You'll need to determine whether Olive doesn't trust you because she thinks you're not competent, or because she's got her own control issues. Creating scenarios where you feel in control and powerful are crucial to working for an Olive. Take on extra work that's outside of your department if possible, get involved in your company newsletter, intranet, anything to create an occasional assignment where you can get some reassurance that you're good at what you do.

It's reassuring to know that while the Olives of the world can appear to be in control of their entire world, their shelf life, like many of the toxic managers is a short one. Managers who don't grow beyond this way of managing people eventually run out of victims and end up punching beyond their weight in the corporate food chain with typical results.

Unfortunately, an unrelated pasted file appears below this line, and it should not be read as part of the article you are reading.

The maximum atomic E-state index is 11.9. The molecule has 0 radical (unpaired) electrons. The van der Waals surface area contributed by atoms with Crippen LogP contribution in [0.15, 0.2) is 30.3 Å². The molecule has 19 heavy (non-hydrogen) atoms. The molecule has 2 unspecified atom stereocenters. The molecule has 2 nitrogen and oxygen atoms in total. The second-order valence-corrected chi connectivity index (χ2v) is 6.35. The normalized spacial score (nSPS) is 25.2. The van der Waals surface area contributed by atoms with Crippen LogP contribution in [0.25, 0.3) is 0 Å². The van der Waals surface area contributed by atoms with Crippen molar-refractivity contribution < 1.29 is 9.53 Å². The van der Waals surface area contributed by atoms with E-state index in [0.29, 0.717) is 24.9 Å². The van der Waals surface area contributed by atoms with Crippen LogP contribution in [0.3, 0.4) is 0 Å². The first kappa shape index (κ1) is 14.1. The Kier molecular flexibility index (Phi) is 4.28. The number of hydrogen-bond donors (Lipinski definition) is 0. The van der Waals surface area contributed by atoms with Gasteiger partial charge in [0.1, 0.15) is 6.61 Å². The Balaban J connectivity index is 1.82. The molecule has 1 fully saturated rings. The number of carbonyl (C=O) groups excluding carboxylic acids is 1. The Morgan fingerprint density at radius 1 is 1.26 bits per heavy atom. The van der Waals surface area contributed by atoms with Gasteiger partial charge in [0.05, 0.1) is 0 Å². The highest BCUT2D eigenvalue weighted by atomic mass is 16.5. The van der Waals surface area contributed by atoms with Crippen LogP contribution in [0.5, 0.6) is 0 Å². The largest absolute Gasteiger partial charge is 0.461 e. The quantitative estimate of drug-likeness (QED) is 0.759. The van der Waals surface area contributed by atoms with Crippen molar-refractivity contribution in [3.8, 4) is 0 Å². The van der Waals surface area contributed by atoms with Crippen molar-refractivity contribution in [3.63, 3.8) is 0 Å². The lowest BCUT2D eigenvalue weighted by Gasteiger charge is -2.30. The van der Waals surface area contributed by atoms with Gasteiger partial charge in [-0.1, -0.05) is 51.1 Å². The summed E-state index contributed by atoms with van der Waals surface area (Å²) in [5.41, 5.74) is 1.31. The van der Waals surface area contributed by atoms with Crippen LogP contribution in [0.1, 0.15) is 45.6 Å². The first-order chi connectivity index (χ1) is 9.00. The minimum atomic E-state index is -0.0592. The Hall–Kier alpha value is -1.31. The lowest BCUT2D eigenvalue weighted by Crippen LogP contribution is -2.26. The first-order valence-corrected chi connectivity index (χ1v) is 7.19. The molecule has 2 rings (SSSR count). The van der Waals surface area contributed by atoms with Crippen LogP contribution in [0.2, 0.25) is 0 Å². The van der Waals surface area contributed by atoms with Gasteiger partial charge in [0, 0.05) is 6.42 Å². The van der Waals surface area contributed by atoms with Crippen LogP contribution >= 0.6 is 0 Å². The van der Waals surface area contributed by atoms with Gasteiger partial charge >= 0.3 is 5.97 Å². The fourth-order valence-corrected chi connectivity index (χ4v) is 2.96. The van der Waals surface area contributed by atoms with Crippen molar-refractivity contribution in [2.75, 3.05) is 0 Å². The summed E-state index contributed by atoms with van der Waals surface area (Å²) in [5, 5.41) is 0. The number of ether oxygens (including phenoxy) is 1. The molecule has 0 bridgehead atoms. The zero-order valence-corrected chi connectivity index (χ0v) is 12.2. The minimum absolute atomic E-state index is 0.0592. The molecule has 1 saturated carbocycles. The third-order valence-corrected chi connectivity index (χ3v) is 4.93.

You have absolutely no direction at all. She's clueless about what you do all day, and you're killing yourself. No one in your immediate work group gives you any kind of feedback. The plaque on her office door should read: "I'm Not here, I am hardly ever here and I have lots of very good reasons for not being here".

While this manager looks at first, like our Stealth Mode Sara, even a Stealth Mode manager is there. They just keep as low a profile as possible.

Invisi-manager may be genuinely too busy to be in the office, her time management skills may be really poor which causes her to lose time spinning her wheels when she should be driving somewhere. There may be an overall lack of management skills. The end result is minimal contact with this manager, which may mean difficulty in completing assignments on time, yours and hers. Sometimes she'll have a negative reaction to you trying to organise her a bit more. She'll view it as a control issue and squash you like an ant if you try to get her organised without her buy-in.